Cato Networks Scores $200 Million on $2.5 Billion Valuation


By: Mary Jander

Cato Networks has scored $200 million in Series F funding on a valuation of $2.5 billion – more than double its last “unicorn” valuation after raising $130 million less than a year ago. The round brings Cato’s total funding to $532 million and attests to the momentum behind the vendor’s approach to a secure access service edge (SASE) solution.

Indeed, perhaps no vendor has leveraged the term SASE as much as Cato has. Even before the term was coined, Cato touted the security and performance of its alternative, secure network of over 65 points of presence (PoPs) worldwide, which are powered by software-defined wide area networking (SD-WAN). Now, with the SASE approach adopted as a marketing vehicle for countless vendors, Cato has a banner for its services.

And those services are selling well. Cato claims that dozens of large enterprises spend over $250,000 in annual recurring revenue (ARR) with Cato, and several spend over $1 million. That adds up to over 90% anticipated growth in revenues in 2021 versus 2020.

Cato also says it will continue to realize growth not only from SASE customers but from firms looking to replace telecom services with a more secure, scalable, cloud-native, and performant alternative. In a blog today, Cato co-founder and CEO Shlomo Kramer stated:

“Since its inception, Cato was built to boldly compete against a wide range of large software and hardware vendors, as well as Telcos [emphasis added], with our fundamentally differentiated architecture and value proposition…. [A]ll our competitors in the SASE space are using legacy building blocks duct-taped together with cloud-native point solutions. They hope to evolve their solutions to become more seamless and more streamlined over time. Our position is that building ‘AWS-like’ networking and security cloud service requires a brand-new platform and architecture.”

Cato’s Architecture

At the heart of Cato’s SASE claims is an architecture it calls Single Pass Cloud Engine, or Cato SPACE. Simply put, this is Cato’s software stack, implemented on multiple compute nodes and processing cores. This design ensures that each Cato customer has access to a virtual network that allows endpoints to link to private data centers or clouds based on identity and context, while maintaining performance via cloud-based orchestration.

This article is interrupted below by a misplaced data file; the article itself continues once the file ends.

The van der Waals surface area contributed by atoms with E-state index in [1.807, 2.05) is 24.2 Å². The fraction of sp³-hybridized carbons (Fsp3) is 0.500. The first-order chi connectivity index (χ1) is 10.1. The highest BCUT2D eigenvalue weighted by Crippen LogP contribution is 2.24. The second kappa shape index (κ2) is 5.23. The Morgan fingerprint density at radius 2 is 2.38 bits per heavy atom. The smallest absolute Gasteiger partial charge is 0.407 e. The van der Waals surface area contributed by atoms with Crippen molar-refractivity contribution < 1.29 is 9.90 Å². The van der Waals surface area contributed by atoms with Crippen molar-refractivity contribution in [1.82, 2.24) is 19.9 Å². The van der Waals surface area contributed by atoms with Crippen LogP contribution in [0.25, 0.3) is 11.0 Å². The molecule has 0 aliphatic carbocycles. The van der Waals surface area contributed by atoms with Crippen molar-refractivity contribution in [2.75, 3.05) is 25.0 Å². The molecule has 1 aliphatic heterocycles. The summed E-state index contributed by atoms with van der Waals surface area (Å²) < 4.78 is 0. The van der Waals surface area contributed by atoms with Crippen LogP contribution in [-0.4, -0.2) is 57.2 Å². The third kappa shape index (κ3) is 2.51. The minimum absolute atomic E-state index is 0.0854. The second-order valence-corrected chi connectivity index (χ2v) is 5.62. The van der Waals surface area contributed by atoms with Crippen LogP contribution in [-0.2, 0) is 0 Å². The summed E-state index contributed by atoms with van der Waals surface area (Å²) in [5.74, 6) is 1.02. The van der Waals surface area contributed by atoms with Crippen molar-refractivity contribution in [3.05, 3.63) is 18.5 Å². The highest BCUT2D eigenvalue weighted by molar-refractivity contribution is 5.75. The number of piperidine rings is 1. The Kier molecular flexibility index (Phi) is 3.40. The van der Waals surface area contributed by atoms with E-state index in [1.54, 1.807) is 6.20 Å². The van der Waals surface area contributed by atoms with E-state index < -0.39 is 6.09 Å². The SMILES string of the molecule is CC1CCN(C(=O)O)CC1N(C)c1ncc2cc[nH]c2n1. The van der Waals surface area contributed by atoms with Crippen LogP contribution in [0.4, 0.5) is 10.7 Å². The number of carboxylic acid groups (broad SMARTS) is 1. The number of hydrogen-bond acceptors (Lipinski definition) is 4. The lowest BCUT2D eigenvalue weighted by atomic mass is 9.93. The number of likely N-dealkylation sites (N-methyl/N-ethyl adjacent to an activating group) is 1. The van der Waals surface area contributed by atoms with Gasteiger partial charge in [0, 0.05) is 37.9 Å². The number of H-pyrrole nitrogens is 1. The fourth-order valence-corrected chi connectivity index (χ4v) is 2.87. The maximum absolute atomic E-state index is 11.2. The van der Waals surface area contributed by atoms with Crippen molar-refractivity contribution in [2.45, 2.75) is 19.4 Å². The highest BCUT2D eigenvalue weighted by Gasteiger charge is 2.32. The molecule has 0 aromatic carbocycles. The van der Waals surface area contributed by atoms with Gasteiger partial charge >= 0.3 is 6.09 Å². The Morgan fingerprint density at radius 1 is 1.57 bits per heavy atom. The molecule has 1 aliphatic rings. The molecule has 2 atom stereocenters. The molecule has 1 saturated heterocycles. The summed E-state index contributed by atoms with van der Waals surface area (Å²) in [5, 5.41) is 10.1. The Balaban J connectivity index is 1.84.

It’s a solution that addresses a growing need for scalable, secure private network services – as opposed to latching point products onto other services. “No more product-by-product configuration, updates, and troubleshooting – just getting things done, quickly,” said Matt Jennings, Director, Enterprise Technology at Chicago-based accounting and consulting firm Baker Tilly, in a statement. “It doesn’t matter how many sites or users we deploy or where, I know with Cato they will always get the same secure and optimal access to the resources they need.”

Of course, there are plenty of vendors of products and services competing with Cato’s that would decry accusations of poor integration. These include purveyors of zero trust network access (ZTNA) architectures. Also included vendors of existing SD-WAN and security products and services, such as Palo Alto Networks (NYSE: PANW) and Versa Networks, to name just two. And at least one startup, Aryaka, has added security to its own transport network-as-a-service (NaaS), which competes with Cato's offering. But with impressive growth and financing, Cato has become a force to reckon with.

What’s Next for Cato?

The latest round tempts the question of whether Cato might go public or be acquired. Not yet, says management. Acquisition isn’t mentioned as an alternative. And though IPO is a milestone, it’s not imminent. The company first wants to grow even bigger as a standalone firm. For instance, Cato will add to its sales, technology, and business capabilities. And personnel will grow from 400 employees today to roughly 600 by the end of 2022.

Cato’s Series F was led by Lightspeed Venture Partners with the participation of existing investors Greylock, Aspect Ventures/Acrew Capital, Coatue, Singtel Innov8, and Shlomo Kramer.